This week’s hike will only seem like a rerun. The pictures were all taken yesterday, but it has many things in common with previous hikes, primarily that it was at Henry Coe State Park (four weeks in a row; where do I go to cash in my frequent-hiker miles?), and that my companions were Mike and Kathy and a few other members of the FOMFOK hiking crew.

After hiking eight miles in soggy shoes three weeks ago and battling Coe’s hills for two 25-mile weekends in a row, I was up for an easy Coe hike. No such hike exists, but Mike had the Frog Lake Loop in mind, which is steep in a few places but not profanity-inducing (I have screamed curses upon Coe trails now and again), so I was thankful for the change in terrain.

It was sunny and breezy, excellent hiking conditions for those who remembered their sun screen. A good three quarters of this loop hike is in the shade and it’s all on single-track trails, making it one of the better Coe hikes by any measure except miles of misery.

Let’s see us some pictures.

This must be a good tree — I posted a picture of it last year, too. It’s along the Corral Trail, which leaves the park headquarters and goes for .6 miles to a trail junction at Manzanita Point Road. From there you have two options for reaching Frog Lake — the Flat Frog trail on the left, the Fish Trail in the center and a third on the right that I’ve never taken. The easiest option is to do an out-and-back on Flat Frog but the more ambitious route is Fish Trail to Middle Ridge Trail. Any Coe trail with "ridge" in its title is to be accorded respect, because it means you must hike to the top of that ridge, and there’s no easy way to do it without the assistance of an internal combustion engine.

Mike pauses at a shady Fish Trail stream crossing. It’s all uphill for a couple miles from here, so it’s a nice place to mentally prepare for the slog ahead.

Saw lots of these wild irises this year. Funny thing is, I don’t think I saw any last year.

Yes, Joanne is a tree-hugger. Actually, these barkless trees absorb moisture overnight and stay very cool on the shady side, so you can wrap yourself around one to cool off. Of course nobody washes the tree beforehand so you might have to dust off a fair amount of grit (and maybe a bug or two) when you’re done.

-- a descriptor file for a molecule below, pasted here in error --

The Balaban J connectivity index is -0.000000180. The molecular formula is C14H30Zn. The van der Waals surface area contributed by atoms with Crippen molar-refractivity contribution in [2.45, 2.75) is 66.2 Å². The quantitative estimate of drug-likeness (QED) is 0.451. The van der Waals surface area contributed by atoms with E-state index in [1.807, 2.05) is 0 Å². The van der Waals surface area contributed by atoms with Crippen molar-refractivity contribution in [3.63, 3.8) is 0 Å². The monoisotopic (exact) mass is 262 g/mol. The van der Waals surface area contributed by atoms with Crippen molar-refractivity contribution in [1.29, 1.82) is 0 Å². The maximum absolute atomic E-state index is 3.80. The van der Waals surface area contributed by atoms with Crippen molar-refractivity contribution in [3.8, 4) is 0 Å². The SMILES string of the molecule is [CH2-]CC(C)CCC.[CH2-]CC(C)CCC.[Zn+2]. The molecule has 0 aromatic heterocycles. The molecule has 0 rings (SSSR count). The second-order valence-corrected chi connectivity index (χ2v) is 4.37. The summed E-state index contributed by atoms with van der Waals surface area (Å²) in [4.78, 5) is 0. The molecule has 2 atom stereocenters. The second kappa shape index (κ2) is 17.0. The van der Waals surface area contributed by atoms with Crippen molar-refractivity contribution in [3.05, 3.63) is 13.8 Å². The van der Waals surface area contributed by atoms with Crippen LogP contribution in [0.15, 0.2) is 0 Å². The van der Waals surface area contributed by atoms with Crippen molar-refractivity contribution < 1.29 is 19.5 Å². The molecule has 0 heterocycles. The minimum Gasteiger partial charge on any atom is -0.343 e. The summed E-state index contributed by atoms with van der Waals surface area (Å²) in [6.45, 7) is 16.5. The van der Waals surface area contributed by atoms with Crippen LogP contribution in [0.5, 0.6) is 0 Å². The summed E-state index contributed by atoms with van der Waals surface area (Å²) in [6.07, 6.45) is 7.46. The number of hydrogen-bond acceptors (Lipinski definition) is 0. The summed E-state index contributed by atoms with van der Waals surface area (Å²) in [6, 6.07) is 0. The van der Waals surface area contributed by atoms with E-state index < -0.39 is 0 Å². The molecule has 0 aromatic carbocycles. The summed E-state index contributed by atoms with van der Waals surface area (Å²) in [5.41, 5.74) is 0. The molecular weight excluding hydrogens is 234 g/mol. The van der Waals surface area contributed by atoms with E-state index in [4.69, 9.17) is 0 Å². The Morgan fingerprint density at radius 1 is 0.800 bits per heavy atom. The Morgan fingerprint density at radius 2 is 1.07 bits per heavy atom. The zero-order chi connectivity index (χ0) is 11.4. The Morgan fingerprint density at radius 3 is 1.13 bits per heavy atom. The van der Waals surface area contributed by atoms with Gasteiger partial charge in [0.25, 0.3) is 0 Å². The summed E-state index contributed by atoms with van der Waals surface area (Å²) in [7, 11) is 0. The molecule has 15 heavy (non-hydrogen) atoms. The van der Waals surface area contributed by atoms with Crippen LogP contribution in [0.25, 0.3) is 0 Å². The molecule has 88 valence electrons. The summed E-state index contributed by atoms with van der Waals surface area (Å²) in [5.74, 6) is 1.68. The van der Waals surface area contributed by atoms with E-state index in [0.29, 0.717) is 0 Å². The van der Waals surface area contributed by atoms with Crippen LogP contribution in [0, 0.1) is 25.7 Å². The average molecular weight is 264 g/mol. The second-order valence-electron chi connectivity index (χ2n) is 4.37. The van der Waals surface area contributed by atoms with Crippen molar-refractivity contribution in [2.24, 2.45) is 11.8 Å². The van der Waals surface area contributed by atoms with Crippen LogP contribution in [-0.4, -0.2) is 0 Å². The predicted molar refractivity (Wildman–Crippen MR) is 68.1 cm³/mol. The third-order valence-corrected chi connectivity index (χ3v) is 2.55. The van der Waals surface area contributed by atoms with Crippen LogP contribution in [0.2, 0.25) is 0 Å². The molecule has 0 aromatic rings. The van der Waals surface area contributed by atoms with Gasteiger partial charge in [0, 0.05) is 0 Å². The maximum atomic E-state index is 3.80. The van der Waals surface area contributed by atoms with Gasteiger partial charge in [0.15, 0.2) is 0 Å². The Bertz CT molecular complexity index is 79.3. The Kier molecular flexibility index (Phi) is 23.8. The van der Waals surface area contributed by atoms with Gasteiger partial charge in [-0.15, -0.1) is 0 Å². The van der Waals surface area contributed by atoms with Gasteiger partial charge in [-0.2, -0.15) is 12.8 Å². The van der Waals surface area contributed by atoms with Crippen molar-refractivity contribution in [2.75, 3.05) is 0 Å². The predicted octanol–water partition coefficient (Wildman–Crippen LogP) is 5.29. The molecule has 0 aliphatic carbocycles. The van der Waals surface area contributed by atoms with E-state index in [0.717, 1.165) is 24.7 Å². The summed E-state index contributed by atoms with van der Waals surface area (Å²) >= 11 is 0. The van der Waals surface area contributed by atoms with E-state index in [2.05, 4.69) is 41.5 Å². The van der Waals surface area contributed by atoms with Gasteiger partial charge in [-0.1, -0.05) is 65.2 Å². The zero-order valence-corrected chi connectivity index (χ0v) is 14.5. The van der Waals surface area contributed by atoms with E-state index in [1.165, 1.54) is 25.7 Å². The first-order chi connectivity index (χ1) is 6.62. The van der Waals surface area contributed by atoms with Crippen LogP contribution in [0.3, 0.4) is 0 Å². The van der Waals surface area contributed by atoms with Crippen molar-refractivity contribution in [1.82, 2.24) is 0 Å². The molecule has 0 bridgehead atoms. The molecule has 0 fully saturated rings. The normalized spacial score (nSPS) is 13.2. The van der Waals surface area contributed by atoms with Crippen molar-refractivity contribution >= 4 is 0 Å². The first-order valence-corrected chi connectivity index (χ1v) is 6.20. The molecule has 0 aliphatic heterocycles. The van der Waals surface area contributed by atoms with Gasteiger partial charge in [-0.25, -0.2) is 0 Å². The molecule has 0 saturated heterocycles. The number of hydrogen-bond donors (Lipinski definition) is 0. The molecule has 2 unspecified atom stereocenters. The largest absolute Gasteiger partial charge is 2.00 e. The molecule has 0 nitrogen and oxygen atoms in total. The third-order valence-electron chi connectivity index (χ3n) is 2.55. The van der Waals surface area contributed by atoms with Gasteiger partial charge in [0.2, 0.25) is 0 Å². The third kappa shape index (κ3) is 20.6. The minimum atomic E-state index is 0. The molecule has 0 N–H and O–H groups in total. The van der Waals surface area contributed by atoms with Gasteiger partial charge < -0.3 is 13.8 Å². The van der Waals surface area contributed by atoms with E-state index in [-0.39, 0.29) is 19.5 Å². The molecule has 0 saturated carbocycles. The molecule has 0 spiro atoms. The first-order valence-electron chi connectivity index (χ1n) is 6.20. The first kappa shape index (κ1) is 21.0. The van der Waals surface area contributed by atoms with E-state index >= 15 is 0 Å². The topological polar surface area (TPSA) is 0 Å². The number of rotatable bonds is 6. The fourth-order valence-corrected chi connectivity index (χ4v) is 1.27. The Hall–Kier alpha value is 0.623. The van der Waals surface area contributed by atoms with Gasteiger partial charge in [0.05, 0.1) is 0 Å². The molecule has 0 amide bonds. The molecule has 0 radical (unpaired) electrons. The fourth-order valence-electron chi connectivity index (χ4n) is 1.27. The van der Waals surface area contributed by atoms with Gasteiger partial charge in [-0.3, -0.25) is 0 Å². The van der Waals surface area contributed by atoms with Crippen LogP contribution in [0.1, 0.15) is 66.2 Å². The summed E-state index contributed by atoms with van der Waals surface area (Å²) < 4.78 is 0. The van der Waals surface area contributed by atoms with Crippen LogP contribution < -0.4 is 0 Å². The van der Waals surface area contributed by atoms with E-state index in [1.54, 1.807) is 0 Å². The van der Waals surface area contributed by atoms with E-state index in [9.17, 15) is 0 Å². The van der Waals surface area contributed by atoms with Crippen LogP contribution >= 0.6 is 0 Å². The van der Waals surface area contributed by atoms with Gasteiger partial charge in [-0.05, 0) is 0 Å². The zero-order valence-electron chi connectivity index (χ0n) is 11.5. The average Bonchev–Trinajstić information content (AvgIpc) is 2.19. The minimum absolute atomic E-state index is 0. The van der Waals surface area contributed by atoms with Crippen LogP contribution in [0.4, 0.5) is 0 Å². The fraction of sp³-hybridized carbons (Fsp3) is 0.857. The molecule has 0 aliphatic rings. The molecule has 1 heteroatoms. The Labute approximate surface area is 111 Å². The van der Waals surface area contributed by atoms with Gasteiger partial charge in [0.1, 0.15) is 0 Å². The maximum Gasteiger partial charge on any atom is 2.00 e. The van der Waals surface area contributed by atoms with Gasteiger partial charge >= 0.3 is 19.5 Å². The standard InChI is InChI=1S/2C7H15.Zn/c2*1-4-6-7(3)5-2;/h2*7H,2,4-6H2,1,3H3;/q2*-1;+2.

The warmer it gets, the less green this grass’ll be.

Another fine Henry Coe snag.

After huffing it up the Middle Ridge Trail you’ll see a trail sign pointing to Frog Lake. Hang a left and head for a luxurious downhill stretch of trail.

I also took a picture much like this one last year. Some scenes beg to be photographed, I guess.

From here you can do the sane thing and walk three miles back to the park headquarters on the lush, scenic and gently rising Flat Frog Trail, or you can get your hike over with 20 minutes earlier by taking the unforgiving 800-foot climb up Hobbs Road. If you’re in training for a marathon or something, then go ahead and take Hobbs. Otherwise, Flat Frog is your friend.

To give you an idea of how big Henry Coe is: Four weekends of hiking in a row have covered at best a quarter of the parts accessible by trail. Another whole section of the park is accessible from a southern entrance that I haven’t been to yet. I may save that for next fall or spring, or I may end up there yet again this summer. Coe calls. It’s impolite not to reply.